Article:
I think we’ve got a psycho stalker girlfriend here. Maybe it’s the creepy vocals, or the clingy relationship-eating attitude, but something feels a bit “off.”
Polly Scattergood is a waifish blonde from the UK who sings with a clear contralto and spends her lyrical time moping about the dark sorts of thoughts teens write in their little poetry notebooks. “Breathe In Breathe Out” might be the clingiest song — even though the person she’s singing to is miles away and making good headway for the French Foreign Legion, she’s still trying to mirror his breathing and seeing his reflection in the mirror. “Untitled 27” points out that “suicidal tendencies drain creativity,” and then gets a bit more depressing as Polly denigrates herself in a painful round of downer nostalgia.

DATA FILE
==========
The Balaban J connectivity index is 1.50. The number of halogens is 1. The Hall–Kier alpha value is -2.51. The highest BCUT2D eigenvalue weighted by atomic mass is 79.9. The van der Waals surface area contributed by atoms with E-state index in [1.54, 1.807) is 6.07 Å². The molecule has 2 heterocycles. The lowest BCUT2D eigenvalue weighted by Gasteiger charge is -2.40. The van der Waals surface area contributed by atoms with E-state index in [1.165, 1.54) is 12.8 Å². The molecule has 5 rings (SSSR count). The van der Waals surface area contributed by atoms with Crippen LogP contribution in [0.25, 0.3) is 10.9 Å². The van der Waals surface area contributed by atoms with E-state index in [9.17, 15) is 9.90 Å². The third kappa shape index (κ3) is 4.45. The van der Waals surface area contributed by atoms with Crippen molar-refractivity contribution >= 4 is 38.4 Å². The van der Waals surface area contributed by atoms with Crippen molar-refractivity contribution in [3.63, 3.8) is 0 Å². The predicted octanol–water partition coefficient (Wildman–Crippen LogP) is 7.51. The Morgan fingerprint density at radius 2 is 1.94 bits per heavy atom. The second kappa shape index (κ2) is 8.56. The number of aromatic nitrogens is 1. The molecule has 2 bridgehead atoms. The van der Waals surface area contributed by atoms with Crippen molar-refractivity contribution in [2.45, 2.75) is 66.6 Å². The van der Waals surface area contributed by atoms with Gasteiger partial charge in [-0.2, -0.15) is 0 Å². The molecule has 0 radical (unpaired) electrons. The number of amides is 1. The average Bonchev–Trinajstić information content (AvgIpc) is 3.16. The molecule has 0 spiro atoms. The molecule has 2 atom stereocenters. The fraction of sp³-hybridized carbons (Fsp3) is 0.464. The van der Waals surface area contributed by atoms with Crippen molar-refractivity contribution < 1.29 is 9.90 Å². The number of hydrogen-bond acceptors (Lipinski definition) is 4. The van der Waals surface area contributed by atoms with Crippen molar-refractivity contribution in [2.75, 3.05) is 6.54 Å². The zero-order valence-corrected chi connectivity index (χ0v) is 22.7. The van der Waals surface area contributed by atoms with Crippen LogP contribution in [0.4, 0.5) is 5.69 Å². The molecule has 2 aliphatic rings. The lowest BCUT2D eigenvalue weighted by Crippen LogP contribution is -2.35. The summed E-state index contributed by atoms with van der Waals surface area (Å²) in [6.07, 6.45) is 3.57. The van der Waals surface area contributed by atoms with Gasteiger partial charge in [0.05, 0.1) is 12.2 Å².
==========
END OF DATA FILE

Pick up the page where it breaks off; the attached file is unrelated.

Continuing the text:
All in all it’s a great album for the evening you realize your One-and-Only has done left you lonely, they ain’t coming back, and it’s probably your fault. You’ll need a tub of Butter Brickle ice cream and a bottle of vodka to complement this disc, but do NOT take the Ambien. Polly maintains an excellent vocal control, and her backup band is quiet and discreet. They add tremolo where tears might fit, backup vocals where a distant voice belongs, and a long flat tone at the end of the album that says “This relationship is dead. No point in calling code blue.” Polly Scattergood has some real potential to replace Kate Bush or Bjork in the Busted Relationship bin at the record store.